If the price of gas rises, the cost of driving also rises, which may affect body weight in two ways. First, people may substitute from driving to walking, bicycling, or taking public transportation. Walking and bicycling are forms of exercise, which increase calories expended. If a person uses public transportation, such as subways, buses, trolleys, or rail services, the need to move to and from the public transit stops is likely to result in additional walking, again increasing calories expended. Second, since the opportunity cost of eating out at restaurants rises when the price of gas increases, people may substitute from eating out to preparing their own meals at home, which tend to be healthier. Income effects may also lead people to eat out less in an effort to save money to pay for the increased cost of gas.Courtemanche notes that the reduced obesity rates can save 16,000 lives and $17 billion per year in health costs, partially offsetting the pain of paying higher gas prices.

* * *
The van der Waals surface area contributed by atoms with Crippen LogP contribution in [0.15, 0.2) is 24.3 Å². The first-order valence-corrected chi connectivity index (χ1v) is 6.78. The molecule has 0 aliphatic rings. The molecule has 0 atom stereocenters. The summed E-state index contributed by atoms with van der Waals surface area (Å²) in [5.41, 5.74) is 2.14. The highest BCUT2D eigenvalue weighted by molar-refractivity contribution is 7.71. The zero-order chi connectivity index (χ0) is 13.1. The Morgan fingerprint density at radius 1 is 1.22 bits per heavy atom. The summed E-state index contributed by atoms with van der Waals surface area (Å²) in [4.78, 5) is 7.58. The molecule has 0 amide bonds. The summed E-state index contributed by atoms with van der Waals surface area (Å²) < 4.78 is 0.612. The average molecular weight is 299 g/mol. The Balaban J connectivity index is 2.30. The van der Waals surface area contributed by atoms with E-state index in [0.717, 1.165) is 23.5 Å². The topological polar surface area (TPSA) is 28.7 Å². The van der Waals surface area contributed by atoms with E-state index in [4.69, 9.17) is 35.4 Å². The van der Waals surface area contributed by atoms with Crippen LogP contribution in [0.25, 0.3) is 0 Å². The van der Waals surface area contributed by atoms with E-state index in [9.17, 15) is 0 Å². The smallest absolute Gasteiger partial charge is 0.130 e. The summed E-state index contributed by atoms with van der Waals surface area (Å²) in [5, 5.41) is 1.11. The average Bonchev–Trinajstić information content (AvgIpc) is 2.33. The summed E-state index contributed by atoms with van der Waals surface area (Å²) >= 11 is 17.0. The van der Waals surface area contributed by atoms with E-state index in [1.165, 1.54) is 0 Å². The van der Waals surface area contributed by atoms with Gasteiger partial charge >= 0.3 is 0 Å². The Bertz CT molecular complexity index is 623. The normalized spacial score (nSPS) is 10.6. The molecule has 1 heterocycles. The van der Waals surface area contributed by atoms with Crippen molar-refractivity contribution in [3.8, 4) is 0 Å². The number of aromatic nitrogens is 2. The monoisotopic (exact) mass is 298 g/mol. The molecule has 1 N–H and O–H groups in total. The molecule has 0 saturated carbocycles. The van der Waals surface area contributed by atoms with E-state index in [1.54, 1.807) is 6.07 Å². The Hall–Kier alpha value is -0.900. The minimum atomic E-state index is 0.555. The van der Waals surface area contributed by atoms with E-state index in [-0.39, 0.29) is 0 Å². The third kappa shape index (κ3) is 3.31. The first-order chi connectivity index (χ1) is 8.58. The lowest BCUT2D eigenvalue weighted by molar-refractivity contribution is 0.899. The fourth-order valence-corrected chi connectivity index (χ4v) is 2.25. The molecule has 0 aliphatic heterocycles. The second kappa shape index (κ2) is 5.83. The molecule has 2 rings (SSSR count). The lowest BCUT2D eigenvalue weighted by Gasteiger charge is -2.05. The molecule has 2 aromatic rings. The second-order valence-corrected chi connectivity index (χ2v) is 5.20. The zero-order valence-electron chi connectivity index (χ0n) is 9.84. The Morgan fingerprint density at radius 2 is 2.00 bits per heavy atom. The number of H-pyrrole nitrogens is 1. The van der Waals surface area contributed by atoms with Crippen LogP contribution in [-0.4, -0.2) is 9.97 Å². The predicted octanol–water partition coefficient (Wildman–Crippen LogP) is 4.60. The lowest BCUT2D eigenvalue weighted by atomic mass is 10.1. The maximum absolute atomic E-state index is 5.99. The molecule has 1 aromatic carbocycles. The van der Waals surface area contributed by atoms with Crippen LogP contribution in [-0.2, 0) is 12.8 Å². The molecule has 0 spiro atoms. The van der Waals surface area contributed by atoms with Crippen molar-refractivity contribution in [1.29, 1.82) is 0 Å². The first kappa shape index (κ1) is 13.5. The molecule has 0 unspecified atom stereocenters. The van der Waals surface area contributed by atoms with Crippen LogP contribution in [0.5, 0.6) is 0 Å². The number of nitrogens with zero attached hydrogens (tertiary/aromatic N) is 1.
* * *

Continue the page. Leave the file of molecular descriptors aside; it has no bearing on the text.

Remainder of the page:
Props to Tim Grahl for this news.
- Insanely long commutes. What kind of quality of life do you have when you leave home before dawn and get home in time to get to bed?
- Freegans opt out of capitalism and live off of consumer waste. With food prices rising to feed demand for fuel, however, there might not be as much consumer waste to go around.
- Of course if food is less available, we'll eat less and lose weight.
- Walk to school: It's the trendy thing to do!